Beijing: China has shot down speculations that country's new leadership may ease up on the controversial one-child policy, asserting that it would continue adhering to the coercive family planning measure. China's family planning policy should be unswervingly adhered to, Wang Xia, director of the National Population and Family Planning Committee, told a conference, state-run Xinhua news agency reported.
The policy should be a long-term one and its primary goal is to keep a low birth-rate, Wang said. The authorities will expand pre-pregnancy check services to reach all county-level areas across the country and ensure migrants' equal access to related public services this year, according to Wang.
At present, such services are available in about 60 per cent of county-level areas, covering more than 80 percent of the target population, he said. Efforts should also be made to rectify the imbalance in gender ratio, he said adding that the birth rate in China was held at a low level in 2012.
Wang's assertions were in contrast to an official study in October 2012, which called for Chinese new leadership to consider adjusting its family planning policy saying that it had caused structural problems and demographic crisis in the country. Population is heading for negative growth and blamed one child policy for ultra-low fertility rate resulting in related problems of ageing population, gender imbalances, urbanisation, an expanding shortage of migrant workers the China Development Research Foundation (CDRF), an official think tank said in a report.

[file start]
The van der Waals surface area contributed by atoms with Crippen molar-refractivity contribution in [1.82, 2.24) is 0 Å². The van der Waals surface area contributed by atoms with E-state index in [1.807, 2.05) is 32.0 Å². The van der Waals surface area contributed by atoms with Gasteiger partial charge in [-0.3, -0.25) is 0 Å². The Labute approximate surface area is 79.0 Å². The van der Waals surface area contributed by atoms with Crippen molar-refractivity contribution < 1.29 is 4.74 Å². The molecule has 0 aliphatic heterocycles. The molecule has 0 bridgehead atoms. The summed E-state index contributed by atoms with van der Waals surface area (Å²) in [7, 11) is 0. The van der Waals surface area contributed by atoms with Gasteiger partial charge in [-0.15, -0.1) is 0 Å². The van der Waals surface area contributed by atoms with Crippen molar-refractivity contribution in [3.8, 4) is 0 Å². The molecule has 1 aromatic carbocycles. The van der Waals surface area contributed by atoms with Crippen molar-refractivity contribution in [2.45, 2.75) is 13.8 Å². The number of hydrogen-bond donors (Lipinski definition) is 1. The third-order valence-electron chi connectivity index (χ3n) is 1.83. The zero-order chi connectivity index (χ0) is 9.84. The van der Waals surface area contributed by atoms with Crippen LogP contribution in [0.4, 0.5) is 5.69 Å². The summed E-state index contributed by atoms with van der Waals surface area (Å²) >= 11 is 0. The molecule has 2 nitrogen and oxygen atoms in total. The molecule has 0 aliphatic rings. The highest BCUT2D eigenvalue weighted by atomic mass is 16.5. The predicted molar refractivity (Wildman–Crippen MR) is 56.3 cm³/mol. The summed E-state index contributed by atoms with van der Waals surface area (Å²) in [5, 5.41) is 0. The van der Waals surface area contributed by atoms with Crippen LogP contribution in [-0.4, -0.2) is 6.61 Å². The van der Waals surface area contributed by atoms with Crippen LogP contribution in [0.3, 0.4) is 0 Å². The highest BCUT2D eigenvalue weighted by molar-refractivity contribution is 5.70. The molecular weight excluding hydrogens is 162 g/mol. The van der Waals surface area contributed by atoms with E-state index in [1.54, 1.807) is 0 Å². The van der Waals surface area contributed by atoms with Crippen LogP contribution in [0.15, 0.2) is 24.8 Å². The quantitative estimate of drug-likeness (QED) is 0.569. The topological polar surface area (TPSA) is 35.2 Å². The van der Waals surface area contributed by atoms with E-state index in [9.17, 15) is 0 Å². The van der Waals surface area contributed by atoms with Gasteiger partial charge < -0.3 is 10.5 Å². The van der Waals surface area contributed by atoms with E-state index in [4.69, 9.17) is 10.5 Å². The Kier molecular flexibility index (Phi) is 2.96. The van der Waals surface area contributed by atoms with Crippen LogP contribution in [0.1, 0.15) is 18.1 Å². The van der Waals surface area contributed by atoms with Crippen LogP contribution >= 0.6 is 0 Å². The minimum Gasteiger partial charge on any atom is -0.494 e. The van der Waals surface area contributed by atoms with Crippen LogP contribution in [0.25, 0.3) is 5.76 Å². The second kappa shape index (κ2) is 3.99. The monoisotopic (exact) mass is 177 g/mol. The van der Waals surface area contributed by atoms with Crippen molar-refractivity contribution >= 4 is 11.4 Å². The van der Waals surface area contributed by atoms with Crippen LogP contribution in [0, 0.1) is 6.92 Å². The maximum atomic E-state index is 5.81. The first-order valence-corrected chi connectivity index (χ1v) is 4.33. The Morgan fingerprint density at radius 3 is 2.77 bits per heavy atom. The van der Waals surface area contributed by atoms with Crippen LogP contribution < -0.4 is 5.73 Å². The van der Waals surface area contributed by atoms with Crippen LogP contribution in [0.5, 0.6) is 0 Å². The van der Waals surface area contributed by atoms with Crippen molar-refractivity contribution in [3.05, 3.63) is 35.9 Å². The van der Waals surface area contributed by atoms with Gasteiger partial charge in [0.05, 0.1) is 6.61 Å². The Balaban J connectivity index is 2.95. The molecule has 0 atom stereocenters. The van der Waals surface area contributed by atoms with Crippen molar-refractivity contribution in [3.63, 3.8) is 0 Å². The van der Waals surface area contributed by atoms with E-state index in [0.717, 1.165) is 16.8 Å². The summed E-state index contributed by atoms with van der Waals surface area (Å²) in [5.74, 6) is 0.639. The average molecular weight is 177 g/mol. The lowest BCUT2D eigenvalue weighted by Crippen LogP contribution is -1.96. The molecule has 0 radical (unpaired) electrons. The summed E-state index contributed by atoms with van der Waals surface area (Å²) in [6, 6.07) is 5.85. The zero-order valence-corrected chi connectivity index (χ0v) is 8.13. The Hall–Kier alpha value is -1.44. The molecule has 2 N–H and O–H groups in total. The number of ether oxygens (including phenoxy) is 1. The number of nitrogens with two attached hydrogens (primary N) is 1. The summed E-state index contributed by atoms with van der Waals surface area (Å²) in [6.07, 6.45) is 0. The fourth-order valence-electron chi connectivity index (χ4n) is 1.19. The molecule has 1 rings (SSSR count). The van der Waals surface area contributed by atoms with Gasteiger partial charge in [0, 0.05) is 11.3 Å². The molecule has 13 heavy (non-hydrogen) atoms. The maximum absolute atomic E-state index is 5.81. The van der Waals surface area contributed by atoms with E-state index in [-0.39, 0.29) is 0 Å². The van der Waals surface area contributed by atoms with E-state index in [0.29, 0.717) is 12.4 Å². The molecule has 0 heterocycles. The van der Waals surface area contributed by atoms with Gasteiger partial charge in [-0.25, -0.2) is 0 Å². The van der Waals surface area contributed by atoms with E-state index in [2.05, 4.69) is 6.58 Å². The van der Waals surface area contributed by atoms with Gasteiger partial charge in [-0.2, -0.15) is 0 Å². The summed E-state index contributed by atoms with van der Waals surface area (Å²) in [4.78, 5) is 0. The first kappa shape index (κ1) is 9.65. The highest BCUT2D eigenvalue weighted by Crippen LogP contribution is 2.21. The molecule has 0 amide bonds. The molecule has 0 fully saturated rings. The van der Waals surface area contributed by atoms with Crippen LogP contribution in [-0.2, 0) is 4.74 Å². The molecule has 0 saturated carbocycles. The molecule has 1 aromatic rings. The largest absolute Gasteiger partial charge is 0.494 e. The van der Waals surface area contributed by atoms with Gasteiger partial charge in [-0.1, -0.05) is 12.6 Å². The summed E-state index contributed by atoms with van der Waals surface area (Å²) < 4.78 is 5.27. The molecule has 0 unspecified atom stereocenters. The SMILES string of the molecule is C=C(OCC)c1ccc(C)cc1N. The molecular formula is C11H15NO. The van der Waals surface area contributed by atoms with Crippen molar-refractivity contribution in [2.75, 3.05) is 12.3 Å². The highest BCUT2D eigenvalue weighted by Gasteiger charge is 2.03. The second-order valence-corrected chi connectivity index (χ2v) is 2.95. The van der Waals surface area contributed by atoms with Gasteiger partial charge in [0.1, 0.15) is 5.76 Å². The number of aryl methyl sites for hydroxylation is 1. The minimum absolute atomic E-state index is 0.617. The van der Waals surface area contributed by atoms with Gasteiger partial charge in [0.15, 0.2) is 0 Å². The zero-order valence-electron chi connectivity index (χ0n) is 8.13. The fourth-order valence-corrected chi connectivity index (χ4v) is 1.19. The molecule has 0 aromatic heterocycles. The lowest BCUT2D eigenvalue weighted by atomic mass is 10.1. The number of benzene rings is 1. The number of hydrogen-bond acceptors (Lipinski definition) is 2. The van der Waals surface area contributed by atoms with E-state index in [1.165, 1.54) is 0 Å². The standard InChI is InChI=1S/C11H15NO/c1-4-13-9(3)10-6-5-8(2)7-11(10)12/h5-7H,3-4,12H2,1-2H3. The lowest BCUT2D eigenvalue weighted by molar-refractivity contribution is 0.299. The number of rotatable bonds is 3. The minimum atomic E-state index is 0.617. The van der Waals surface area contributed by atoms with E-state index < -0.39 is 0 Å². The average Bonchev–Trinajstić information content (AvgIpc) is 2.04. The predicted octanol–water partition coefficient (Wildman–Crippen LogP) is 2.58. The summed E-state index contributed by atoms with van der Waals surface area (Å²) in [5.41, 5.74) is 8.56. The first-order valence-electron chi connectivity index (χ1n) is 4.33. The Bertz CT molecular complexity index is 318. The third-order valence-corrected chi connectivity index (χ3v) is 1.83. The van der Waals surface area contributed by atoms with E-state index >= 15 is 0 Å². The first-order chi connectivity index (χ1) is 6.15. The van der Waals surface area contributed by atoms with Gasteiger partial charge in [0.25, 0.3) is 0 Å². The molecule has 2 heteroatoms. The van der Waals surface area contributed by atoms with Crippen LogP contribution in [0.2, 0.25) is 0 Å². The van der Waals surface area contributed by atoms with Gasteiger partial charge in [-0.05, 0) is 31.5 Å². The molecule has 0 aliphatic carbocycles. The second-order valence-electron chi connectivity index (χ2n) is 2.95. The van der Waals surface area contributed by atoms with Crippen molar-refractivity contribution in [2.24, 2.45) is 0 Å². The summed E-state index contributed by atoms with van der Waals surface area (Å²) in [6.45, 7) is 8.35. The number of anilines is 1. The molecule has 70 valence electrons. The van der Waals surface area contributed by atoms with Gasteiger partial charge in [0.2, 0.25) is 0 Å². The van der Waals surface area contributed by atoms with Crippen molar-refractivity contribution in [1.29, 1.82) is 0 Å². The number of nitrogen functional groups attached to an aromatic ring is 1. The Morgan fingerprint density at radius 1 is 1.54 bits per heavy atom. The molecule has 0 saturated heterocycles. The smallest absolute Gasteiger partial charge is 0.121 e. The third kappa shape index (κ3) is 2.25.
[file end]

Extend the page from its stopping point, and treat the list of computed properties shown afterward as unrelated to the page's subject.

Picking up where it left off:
The family planning policy was introduced around 1980 by the Communist Party to rein in China's surging population by encouraging late marriages and pregnancies, as well as limiting most urban couples to one-child and most rural couples to two children. Officials claim that the policy had prevented about 400 million births, pegging the country's population to about 1.3 billion.
Expectations were high that the new leadership headed by Xi Jinping who is scheduled to take over as President in March would change the one child policy. The report said as a result of the one child policy, annual growth rate of the population has declined, slowing to 0.57 percent in the first decade of the 21st century, down from 1.07 percent in the previous ten years.
China has about 185 million people above the age of 60, or 13.7 percent of the population at present. The figure is expected to surge to 221 million in 2015, including 51 million "empty nesters," or elderly people whose children no longer live with them.
The CDRF said the government should gradually loosen the one-child policy over the next three years in regions where family planning has been strictly implemented. By 2020, there will be no need to continue birth planning, as people will make more rational decisions on birth issues, said the CDRF said.